A Recap of the 2019 CEC Conference

I spoke at the 2019 CEC (Casino/Cloud eSports Conference) event. The conference ran September 4-5 and was in Las Vegas. The conference was small (maybe about 150 people) but was a very good event from my perspective because both the speakers and attendees were very knowledgeable about eSports (professional video game players competing against each other). See https://www.casinoesportconf.com.

If I had to summarize the event in a sentence, I’d say it was an event with forward-looking people thinking about how eSports can be monetized. Most of the talks I listened to focused on the huge obstacles facing eSports. There are the obvious legal and regulatory challenges. In this area, several speakers from the University of Nevada and various Nevada government agencies had lots of interesting and useful information.

The CEC Conference was held at the Luxor Hotel. The Luxor has one of the largest eSports facilities in the United States.

Another significant challenge is that the young people who play and watch eSports are just very, very different from the traditional audience that wagers on sports such as NFL football. According to anecdotal evidence, eSports participants have no need or desire to go to a casino or anywhere else other than their home computer in order to play their games. Note that this assumes users at home have sufficient network performance — for serious competition a standard venue with good infrastructure is needed.

I sat on a panel with four other members plus a speaker/moderator. All the panelists had quite different backgrounds, and all had interesting things to say. But, in short, there are far more questions than answers when it comes to monetizing eSports in brick-and-mortar environments.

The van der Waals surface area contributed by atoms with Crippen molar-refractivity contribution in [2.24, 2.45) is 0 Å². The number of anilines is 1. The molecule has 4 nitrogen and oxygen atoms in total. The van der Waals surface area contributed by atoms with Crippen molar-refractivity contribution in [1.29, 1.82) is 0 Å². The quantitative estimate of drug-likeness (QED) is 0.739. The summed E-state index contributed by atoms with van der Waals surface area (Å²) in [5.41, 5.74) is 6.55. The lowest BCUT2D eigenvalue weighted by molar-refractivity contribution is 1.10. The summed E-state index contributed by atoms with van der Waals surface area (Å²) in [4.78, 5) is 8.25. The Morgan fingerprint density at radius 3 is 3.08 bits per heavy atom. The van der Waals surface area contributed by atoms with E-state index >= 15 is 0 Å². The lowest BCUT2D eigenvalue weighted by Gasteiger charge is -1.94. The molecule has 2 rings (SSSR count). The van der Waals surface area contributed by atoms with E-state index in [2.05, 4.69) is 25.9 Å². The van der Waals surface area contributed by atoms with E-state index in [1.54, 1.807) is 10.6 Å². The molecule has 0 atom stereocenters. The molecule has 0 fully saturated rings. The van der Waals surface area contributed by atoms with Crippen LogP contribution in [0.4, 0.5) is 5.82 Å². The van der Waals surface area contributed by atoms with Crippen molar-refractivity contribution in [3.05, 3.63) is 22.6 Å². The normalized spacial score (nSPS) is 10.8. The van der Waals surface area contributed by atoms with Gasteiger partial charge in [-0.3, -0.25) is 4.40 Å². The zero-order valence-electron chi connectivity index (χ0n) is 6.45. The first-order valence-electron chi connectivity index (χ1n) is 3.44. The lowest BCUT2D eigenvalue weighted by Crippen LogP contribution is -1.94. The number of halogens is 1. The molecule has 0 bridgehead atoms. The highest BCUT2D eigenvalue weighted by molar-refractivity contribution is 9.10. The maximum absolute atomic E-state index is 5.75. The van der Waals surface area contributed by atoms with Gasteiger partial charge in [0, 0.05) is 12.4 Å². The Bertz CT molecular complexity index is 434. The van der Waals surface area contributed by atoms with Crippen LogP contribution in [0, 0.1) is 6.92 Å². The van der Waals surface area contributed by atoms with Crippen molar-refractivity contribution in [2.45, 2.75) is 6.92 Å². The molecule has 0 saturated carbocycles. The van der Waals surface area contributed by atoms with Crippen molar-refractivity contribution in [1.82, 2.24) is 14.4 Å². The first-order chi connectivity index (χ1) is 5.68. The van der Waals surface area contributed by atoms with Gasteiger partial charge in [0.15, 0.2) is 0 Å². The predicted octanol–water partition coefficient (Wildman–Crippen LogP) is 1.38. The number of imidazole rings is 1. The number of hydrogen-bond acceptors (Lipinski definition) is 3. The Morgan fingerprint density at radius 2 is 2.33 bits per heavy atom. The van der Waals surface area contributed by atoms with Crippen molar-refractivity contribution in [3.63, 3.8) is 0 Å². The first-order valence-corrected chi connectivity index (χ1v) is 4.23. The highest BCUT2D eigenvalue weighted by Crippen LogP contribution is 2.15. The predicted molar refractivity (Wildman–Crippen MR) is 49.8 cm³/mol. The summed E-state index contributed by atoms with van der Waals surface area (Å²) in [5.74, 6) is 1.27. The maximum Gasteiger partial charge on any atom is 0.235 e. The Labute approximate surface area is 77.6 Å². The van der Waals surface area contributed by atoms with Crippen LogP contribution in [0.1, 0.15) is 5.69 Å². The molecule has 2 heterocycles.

Left: I explain deep reinforcement learning. Center: The theme of the panel I sat on was innovation. Right: I show a Zoltar run.

As someone who works in research, I was clearly an outsider. In my time slot, I educated attendees about the connection between deep reinforcement learning and gaming. In particular I described AlphaZero (the RL chess program that revolutionized computer chess) and AlphaStar (the first program to defeat expert-level human StarCraft players).

By coincidence, my talk was on Thursday, September 5, just a few hours before the first game of 2019 NFL professional football season featuring the Chicago Bears against the Green Bay Packers. I showed attendees a sample run of my Zoltar prediction program which predicted that the Bears would beat the Packers by more than the Las Vegas point spread of 3.0 points. (The Bears went on to lose by a score of 10-3, playing one of the worst games I’ve seen in a long time.)

When I was invited to speak at the CEC conference, my first thought was to decline because I’m not familiar with the eSports world. But my friends and colleagues who work at Microsoft Xbox encouraged me to go to CEC because they feel that eSports has tremendous potential for growth and monetization. But as I discovered, there are no clear paths and it’s my hunch that eSports will grow organically and unpredictably.

The 2019 CEC event was definitely a good use of my time and I will attend next year’s event if I can. If you are interested in eSports in any way, I recommend that you check out the CEC event.

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